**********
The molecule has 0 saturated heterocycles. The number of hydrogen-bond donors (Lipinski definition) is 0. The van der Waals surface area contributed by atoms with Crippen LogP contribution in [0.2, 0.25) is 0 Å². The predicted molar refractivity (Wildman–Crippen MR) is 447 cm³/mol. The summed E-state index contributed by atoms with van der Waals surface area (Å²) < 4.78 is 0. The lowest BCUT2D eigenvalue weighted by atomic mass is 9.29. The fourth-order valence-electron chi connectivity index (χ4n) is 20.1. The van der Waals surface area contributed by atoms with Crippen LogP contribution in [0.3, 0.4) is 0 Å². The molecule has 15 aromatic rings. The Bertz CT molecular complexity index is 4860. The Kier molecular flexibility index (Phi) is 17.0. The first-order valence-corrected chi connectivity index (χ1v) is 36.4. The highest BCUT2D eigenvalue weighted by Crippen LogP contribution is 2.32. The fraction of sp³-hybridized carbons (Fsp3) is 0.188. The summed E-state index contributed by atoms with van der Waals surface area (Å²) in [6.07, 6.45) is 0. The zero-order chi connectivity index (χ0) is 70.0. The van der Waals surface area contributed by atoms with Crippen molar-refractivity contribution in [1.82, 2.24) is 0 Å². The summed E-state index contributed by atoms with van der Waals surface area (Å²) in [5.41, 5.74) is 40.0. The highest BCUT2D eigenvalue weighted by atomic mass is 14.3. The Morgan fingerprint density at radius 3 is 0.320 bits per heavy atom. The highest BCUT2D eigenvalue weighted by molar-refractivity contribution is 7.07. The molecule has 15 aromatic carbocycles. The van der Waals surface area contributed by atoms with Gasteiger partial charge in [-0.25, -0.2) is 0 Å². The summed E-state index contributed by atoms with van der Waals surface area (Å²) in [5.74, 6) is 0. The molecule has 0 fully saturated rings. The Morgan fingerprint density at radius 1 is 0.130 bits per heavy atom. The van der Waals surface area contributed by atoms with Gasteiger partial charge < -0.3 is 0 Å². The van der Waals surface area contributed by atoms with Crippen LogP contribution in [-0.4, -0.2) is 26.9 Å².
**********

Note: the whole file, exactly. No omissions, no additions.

The molecule has 0 saturated heterocycles. The number of hydrogen-bond donors (Lipinski definition) is 0. The van der Waals surface area contributed by atoms with Crippen LogP contribution in [0.2, 0.25) is 0 Å². The predicted molar refractivity (Wildman–Crippen MR) is 447 cm³/mol. The summed E-state index contributed by atoms with van der Waals surface area (Å²) < 4.78 is 0. The lowest BCUT2D eigenvalue weighted by atomic mass is 9.29. The fourth-order valence-electron chi connectivity index (χ4n) is 20.1. The van der Waals surface area contributed by atoms with Crippen LogP contribution in [0.3, 0.4) is 0 Å². The molecule has 15 aromatic rings. The Bertz CT molecular complexity index is 4860. The Kier molecular flexibility index (Phi) is 17.0. The first-order valence-corrected chi connectivity index (χ1v) is 36.4. The highest BCUT2D eigenvalue weighted by Crippen LogP contribution is 2.32. The fraction of sp³-hybridized carbons (Fsp3) is 0.188. The summed E-state index contributed by atoms with van der Waals surface area (Å²) in [6.07, 6.45) is 0. The zero-order chi connectivity index (χ0) is 70.0. The van der Waals surface area contributed by atoms with Crippen molar-refractivity contribution in [1.82, 2.24) is 0 Å². The summed E-state index contributed by atoms with van der Waals surface area (Å²) in [5.41, 5.74) is 40.0. The highest BCUT2D eigenvalue weighted by atomic mass is 14.3. The Morgan fingerprint density at radius 3 is 0.320 bits per heavy atom. The highest BCUT2D eigenvalue weighted by molar-refractivity contribution is 7.07. The molecule has 15 aromatic carbocycles. The van der Waals surface area contributed by atoms with Gasteiger partial charge in [-0.25, -0.2) is 0 Å². The summed E-state index contributed by atoms with van der Waals surface area (Å²) in [5.74, 6) is 0. The molecule has 0 fully saturated rings. The Morgan fingerprint density at radius 1 is 0.130 bits per heavy atom. The van der Waals surface area contributed by atoms with Gasteiger partial charge < -0.3 is 0 Å². The van der Waals surface area contributed by atoms with Crippen LogP contribution in [-0.4, -0.2) is 26.9 Å².